Remember when it was okay to publish whatever you liked? And sell whatever you want? — At the turn of the century, we had the age of snake oil, elixirs of vitality, and companies extolling the virtues of radioactive radium toothpaste (and, along with them, the unfortunate people who lost their teeth and jawbones using it). Generations later, we can all agree that we need some form of industry watchdogs to keep marketers accountable for what they are peddling. These days, you can’t sell something that can actually harm people4, thankfully.

But now society is on the other side of the cycle, where it seems the watchdogs and authorities may be abusing their influence to increase their own power and control, ready to sell their services to the highest bidder. These days, people are more concerned about the abuse of power and corruption in our established institutions. It is on this sentiment that the anonymity peddlers have sprung their brainwashing campaign, taking advantage of the distrust of authority, which is the zeitgeist, in order to turn everyone into an unknowing lobbyist for their selfish cause. Don’t let them succeed. Ensure you understand that the fight for privacy has nothing to do with anonymity.

Bitcoin has opened up pandora’s box of online payments. The technology has evolved, and now the criminals have the advantage in the ongoing cat-and-mouse game with privacy coins such as ZCash and Monero. The eternal chase continues while innocent victims are harvested, and others become online apologists for those tools, ignoring those who use them for evil, shrugging it off as an unfortunate side-effect. We can’t turn back the clock, so we must ensure that with online presence and payments comes privacy, but also the ability for traceability, in order to ensure that corruption and anti-social uses can be rooted out, whichever side of the pendulum it happens to show up on.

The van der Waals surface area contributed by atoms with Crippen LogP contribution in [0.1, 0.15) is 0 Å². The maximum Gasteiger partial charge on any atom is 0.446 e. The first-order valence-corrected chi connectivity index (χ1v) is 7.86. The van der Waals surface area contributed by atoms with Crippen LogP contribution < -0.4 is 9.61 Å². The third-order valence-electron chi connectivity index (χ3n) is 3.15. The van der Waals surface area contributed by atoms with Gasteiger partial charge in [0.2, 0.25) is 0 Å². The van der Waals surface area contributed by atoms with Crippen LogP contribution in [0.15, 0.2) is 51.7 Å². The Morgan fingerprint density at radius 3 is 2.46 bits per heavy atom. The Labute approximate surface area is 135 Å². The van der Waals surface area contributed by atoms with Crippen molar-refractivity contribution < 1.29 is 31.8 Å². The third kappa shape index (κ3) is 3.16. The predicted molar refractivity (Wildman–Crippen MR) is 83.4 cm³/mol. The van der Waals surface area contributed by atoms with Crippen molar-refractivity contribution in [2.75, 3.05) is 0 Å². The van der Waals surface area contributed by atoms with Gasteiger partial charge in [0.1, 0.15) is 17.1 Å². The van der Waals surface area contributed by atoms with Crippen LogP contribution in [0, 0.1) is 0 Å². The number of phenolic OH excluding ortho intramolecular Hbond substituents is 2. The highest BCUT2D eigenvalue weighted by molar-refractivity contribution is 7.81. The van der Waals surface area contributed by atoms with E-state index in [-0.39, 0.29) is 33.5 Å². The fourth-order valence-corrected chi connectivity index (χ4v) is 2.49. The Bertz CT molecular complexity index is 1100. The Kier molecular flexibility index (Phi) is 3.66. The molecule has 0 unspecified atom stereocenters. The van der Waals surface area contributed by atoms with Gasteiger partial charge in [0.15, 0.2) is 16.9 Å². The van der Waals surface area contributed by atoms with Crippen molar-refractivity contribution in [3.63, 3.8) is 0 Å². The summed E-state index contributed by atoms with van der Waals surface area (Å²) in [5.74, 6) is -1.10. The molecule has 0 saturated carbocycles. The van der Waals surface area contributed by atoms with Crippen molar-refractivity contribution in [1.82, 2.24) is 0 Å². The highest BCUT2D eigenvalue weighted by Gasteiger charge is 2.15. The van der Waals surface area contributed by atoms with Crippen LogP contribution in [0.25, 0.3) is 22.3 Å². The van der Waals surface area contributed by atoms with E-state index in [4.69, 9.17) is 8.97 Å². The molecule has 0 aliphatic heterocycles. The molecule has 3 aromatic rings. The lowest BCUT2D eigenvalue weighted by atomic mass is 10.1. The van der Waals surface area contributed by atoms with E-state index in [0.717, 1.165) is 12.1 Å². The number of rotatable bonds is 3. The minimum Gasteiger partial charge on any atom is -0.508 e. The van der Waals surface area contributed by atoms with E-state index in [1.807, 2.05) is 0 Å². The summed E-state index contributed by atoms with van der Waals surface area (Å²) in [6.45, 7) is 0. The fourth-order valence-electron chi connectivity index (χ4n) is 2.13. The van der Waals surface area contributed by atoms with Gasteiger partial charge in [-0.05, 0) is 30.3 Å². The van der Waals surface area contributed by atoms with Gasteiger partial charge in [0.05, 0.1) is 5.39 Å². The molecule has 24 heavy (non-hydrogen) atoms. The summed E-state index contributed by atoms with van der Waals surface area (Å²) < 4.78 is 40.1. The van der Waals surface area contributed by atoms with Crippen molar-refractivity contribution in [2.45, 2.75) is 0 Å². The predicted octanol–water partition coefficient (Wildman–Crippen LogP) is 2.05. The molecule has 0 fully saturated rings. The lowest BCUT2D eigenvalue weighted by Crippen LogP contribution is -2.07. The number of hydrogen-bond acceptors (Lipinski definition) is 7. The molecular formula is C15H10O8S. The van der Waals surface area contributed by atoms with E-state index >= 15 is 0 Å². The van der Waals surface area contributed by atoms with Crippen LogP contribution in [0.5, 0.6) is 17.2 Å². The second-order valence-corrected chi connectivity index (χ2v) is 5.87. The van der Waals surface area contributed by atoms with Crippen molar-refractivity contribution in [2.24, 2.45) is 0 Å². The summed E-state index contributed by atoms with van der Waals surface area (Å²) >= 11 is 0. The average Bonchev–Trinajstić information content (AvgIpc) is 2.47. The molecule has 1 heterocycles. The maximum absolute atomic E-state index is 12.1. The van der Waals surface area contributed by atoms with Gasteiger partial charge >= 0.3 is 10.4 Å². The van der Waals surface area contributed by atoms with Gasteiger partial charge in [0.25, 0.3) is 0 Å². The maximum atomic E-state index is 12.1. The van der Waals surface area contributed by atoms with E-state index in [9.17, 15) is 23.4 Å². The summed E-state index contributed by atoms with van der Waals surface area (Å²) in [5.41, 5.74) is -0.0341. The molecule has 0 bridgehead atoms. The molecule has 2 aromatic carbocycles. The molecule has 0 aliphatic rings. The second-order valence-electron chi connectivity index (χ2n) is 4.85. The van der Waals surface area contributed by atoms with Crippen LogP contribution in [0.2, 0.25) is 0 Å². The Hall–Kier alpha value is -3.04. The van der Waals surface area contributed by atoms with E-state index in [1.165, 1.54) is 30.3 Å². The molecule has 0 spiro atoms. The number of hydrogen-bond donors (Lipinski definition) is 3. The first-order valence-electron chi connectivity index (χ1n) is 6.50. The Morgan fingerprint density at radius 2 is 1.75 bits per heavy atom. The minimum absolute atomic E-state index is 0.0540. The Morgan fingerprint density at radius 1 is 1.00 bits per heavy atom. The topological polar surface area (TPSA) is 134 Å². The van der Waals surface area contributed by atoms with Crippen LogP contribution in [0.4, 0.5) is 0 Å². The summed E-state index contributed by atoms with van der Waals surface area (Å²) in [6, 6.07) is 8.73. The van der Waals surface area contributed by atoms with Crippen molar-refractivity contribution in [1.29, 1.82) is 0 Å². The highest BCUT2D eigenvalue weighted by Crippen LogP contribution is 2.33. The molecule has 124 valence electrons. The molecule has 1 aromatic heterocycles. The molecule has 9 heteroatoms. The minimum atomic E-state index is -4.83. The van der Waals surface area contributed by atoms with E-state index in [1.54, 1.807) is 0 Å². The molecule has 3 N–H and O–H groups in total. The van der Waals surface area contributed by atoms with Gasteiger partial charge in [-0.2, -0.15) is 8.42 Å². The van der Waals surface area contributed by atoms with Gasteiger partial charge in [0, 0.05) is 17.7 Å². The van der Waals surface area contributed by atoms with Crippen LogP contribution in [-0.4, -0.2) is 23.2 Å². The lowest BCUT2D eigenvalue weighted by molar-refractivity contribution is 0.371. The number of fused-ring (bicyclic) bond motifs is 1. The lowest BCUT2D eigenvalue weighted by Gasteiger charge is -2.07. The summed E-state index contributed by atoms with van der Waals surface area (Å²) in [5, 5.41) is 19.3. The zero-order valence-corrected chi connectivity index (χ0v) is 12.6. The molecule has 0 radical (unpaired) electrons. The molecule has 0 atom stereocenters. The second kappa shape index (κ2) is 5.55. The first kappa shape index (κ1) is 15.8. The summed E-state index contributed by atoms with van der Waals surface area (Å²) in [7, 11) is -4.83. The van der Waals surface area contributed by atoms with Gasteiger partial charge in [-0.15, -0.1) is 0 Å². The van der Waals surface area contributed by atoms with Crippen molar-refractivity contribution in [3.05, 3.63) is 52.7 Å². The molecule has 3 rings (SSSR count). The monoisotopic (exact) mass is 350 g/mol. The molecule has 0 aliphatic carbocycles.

[1] Both where were eventually unmasked by the tireless work of law enforcement.
[2] Thankfully, bitcoin is anything but anonymous, quite the opposite actually, which allowed law enforcement to catch many of the criminals who used it.
[3] [ibid] bitcoin wasn’t anonymous, though.
[4] Though unfortunately, you can still sell something that doesn’t do as you said it would. However, consumer fraud laws do protect buyers from outright false marketing. Still, plenty of miracle diet supplements still exist. Thankfully none will make all your teeth and jaw fall out! (Radium toothpaste was totally a real thing)